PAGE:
Fingers crossed. It must be third time lucky. The West End in recent years has revived two woefully rusty comedies by Broadway's old fave, George S Kaufman. The Royal Family, his 1930s send-up of flamboyant thesps - based on the Barrymore dynasty and co-authored with Edna Ferber - proved lame, even with Judi Dench in Peter Hall's cast. Then last autumn, Solid Gold Cadillac, Kaufman's farce about corporate fat cats - jointly scripted by Howard Teichmann - appeared to have unaccountably shredded all its jokes. Staggering out of the Garrick and hurling oneself under any old passing truck might have been more rib-tickling. But give the guy another chance. He was, after all, hailed in his era as America's greatest wit, and Once in a Lifetime - co-written with the young Moss Hart - was a smash hit when it first opened in New York.
Set in 1927, this is a jovial spoof about bustling movie moguls and the hustling wannabes who flocked to Hollywood when the talkies hit the big screen. Kaufman and Hart's rags-to-riches trio - May, Jerry and their stupendously dumb sidekick, George - are a small-time vaudeville act, going nowhere. Then Jerry races back to their poky digs after seeing - and, of course, hearing - Al Jolson in The Jazz Singer. With a pioneering spirit, he and May seize their chance, jump on a train for LA with George in tow as a droll liability, and blag their way into running an elocution school in the studios of the big shot, Herman Glogauer. He is frantically trying to retrain his squawking, formerly silent starlets, then he mistakes George for a genius and makes him head of productions. This leads to a string of disasters, not least filming the wrong script and forgetting to light half of it: an escapade which, nonetheless, ends up being a preposterous box-office triumph.
The National Theatre's production is staged by Edward Hall (son of Sir Peter) with some admirable panache. Mark Thompson's scenic designs mix art-deco chic with kitsch glitter, using the Olivier's spectacular revolve which twizzles the most lavish sets up into view like a giant lipstick. The spiral staircase at the celebrity studded Hotel Stilton is dripping with gold and silver, while reception at the Glogauer Studio looks, architecturally, like a giant unraveling film reel, with undulating walls. The costumes are mostly in black and white, with splashes of colour, and they have a vaudeville-cum-cartoon quality, using big brash checks and stripes.
As the manic, power-wielding yet gullible Glogauer, David Suchet - who played this role years ago for the RSC - sports a double-breasted suit that matches his streaked hair and makes him look wider than he is tall. He has wonderful comic timing, particularly when turning on a sixpence: softly beckoning an incompetent minion to approach before sending them scuttling or, inversely, looking as if he's about to bite their head off, then enthusiastically pumping their hand. It would also be hard to improve on Adrian Scarborough's lovably jerky George who waddles around stiffly in plus-fours and thick specs, suddenly striding bombastically downstage when he realises he's running the show, only to pronounce his commands in a pusillanimous whisper.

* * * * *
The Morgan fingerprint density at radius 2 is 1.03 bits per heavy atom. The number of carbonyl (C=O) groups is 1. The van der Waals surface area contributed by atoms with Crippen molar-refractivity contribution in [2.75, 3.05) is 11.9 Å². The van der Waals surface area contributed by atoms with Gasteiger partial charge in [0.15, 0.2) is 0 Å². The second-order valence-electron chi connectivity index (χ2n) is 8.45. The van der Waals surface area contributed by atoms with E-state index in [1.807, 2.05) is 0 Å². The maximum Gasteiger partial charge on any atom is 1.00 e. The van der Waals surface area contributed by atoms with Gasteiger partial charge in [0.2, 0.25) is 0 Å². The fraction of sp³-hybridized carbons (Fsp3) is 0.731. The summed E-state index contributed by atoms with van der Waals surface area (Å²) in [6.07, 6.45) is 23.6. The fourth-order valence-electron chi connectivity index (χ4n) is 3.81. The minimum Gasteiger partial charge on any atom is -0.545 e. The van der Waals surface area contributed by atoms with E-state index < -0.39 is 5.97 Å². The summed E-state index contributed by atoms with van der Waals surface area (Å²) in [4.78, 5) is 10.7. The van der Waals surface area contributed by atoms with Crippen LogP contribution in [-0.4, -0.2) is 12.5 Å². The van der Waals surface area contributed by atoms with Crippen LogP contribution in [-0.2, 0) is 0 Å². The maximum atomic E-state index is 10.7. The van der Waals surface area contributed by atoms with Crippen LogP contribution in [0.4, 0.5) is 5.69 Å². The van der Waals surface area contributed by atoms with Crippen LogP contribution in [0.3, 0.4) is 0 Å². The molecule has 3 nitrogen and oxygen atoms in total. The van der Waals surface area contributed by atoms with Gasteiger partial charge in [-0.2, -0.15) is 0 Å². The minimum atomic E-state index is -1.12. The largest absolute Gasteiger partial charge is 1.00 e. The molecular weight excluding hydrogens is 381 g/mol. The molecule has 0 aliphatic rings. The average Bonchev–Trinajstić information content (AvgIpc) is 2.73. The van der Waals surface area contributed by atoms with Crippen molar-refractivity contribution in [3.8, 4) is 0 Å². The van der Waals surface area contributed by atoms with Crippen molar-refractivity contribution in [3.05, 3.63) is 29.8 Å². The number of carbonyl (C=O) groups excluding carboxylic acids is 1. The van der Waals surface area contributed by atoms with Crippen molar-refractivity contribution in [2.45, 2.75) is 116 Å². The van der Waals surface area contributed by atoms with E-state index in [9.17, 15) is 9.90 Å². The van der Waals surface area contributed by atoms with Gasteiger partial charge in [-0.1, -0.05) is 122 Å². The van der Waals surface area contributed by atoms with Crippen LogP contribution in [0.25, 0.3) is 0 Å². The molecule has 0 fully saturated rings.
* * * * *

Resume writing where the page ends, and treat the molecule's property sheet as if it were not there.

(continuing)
And yet, this show never fully sparks into life. It keeps patently wishing to become a musical, with several brief ditties and some natty dancing interwoven between scenes. That remains oddly underdeveloped, though. Meanwhile, everyone is working very hard to be peppy.
Hamilton's May is fast-talking and pert and you want her to succeed, but somehow she's not quite got the American delivery or enough sardonic, sassy humour. Maybe the sheer size of this theatre dissipates the fun. Hamilton keeps, all too visibly, cheating and playing her lines out to the audience, which actually fails to make you feel genuinely involved. Issy van Randwyck does the same as the Variety journalist, Helen Hobart, straining slightly to make her flamboyant preening hilarious. Meanwhile, Hutchinson is full of energy, jiggling with excitement about The Jazz Singer, only to become somewhat bland later. He might have turned more sharply unpleasant in Hollywood, when Jerry gets obsessively pushy and forgets about his old friends. Still it's not his fault that his romance with May is such a sketchy subplot.
Singin' in the Rain, which the NT staged not so long ago, clearly borrowed a great deal from this play, but then clearly outshone it too. I did find the rave reviews of George's dire movie painfully funny - read out with disbelief by Hamilton and comparing the accidentally recorded din of George munching nuts to the ominous drumming in Eugene O'Neill's The Emperor Jones. But overall, this feels like the theatrical equivalent of an easy viewing B-movie you might watch on TV during a wet weekend so one revival in a lifetime would probably suffice.
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